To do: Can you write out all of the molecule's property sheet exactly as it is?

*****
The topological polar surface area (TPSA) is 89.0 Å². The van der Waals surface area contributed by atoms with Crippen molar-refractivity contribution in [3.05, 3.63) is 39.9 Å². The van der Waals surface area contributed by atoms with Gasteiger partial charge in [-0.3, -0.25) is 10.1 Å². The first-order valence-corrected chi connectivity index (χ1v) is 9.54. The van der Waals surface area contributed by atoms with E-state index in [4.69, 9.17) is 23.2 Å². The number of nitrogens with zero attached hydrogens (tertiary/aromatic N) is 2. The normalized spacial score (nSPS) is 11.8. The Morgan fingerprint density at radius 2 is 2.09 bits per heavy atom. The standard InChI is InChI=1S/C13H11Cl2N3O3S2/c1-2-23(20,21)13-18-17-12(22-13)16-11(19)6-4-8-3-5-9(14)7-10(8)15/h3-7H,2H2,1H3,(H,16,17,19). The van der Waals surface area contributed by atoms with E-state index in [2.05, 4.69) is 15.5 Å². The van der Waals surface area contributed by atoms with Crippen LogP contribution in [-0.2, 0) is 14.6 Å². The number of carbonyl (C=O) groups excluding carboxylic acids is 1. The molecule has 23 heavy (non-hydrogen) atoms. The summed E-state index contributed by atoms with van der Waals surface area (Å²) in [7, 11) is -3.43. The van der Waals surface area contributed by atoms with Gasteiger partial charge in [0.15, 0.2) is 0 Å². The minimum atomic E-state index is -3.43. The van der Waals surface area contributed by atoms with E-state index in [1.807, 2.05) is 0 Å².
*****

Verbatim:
The topological polar surface area (TPSA) is 89.0 Å². The van der Waals surface area contributed by atoms with Crippen molar-refractivity contribution in [3.05, 3.63) is 39.9 Å². The van der Waals surface area contributed by atoms with Gasteiger partial charge in [-0.3, -0.25) is 10.1 Å². The first-order valence-corrected chi connectivity index (χ1v) is 9.54. The van der Waals surface area contributed by atoms with E-state index in [4.69, 9.17) is 23.2 Å². The number of nitrogens with zero attached hydrogens (tertiary/aromatic N) is 2. The normalized spacial score (nSPS) is 11.8. The Morgan fingerprint density at radius 2 is 2.09 bits per heavy atom. The standard InChI is InChI=1S/C13H11Cl2N3O3S2/c1-2-23(20,21)13-18-17-12(22-13)16-11(19)6-4-8-3-5-9(14)7-10(8)15/h3-7H,2H2,1H3,(H,16,17,19). The van der Waals surface area contributed by atoms with E-state index in [2.05, 4.69) is 15.5 Å². The van der Waals surface area contributed by atoms with Crippen LogP contribution in [-0.2, 0) is 14.6 Å². The number of carbonyl (C=O) groups excluding carboxylic acids is 1. The molecule has 23 heavy (non-hydrogen) atoms. The summed E-state index contributed by atoms with van der Waals surface area (Å²) in [7, 11) is -3.43. The van der Waals surface area contributed by atoms with Gasteiger partial charge in [0.15, 0.2) is 0 Å². The minimum atomic E-state index is -3.43. The van der Waals surface area contributed by atoms with E-state index in [1.807, 2.05) is 0 Å².